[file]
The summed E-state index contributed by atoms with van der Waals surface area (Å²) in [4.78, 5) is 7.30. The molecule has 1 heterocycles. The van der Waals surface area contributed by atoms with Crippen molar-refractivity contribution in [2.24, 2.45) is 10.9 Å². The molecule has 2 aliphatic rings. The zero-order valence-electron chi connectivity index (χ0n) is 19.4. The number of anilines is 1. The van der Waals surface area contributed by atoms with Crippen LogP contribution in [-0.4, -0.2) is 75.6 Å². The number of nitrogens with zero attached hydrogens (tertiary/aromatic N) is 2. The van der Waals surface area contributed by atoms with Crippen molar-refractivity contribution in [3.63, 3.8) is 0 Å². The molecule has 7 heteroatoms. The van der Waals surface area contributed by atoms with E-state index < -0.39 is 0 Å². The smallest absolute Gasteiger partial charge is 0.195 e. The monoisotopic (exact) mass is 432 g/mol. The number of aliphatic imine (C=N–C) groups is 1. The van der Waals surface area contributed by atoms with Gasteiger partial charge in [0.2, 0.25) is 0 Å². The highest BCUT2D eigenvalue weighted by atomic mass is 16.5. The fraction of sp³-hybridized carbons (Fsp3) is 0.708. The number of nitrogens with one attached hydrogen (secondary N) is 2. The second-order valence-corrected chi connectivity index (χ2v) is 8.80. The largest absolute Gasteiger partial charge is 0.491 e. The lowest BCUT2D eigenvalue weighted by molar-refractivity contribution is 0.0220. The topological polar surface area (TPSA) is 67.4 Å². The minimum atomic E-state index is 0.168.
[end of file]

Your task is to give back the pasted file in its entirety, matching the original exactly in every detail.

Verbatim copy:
The summed E-state index contributed by atoms with van der Waals surface area (Å²) in [4.78, 5) is 7.30. The molecule has 1 heterocycles. The van der Waals surface area contributed by atoms with Crippen molar-refractivity contribution in [2.24, 2.45) is 10.9 Å². The molecule has 2 aliphatic rings. The zero-order valence-electron chi connectivity index (χ0n) is 19.4. The number of anilines is 1. The van der Waals surface area contributed by atoms with Crippen LogP contribution in [-0.4, -0.2) is 75.6 Å². The number of nitrogens with zero attached hydrogens (tertiary/aromatic N) is 2. The van der Waals surface area contributed by atoms with Crippen molar-refractivity contribution in [3.63, 3.8) is 0 Å². The molecule has 7 heteroatoms. The van der Waals surface area contributed by atoms with E-state index < -0.39 is 0 Å². The smallest absolute Gasteiger partial charge is 0.195 e. The monoisotopic (exact) mass is 432 g/mol. The number of aliphatic imine (C=N–C) groups is 1. The van der Waals surface area contributed by atoms with Gasteiger partial charge in [0.2, 0.25) is 0 Å². The highest BCUT2D eigenvalue weighted by atomic mass is 16.5. The fraction of sp³-hybridized carbons (Fsp3) is 0.708. The number of nitrogens with one attached hydrogen (secondary N) is 2. The second-order valence-corrected chi connectivity index (χ2v) is 8.80. The largest absolute Gasteiger partial charge is 0.491 e. The lowest BCUT2D eigenvalue weighted by molar-refractivity contribution is 0.0220. The topological polar surface area (TPSA) is 67.4 Å². The minimum atomic E-state index is 0.168.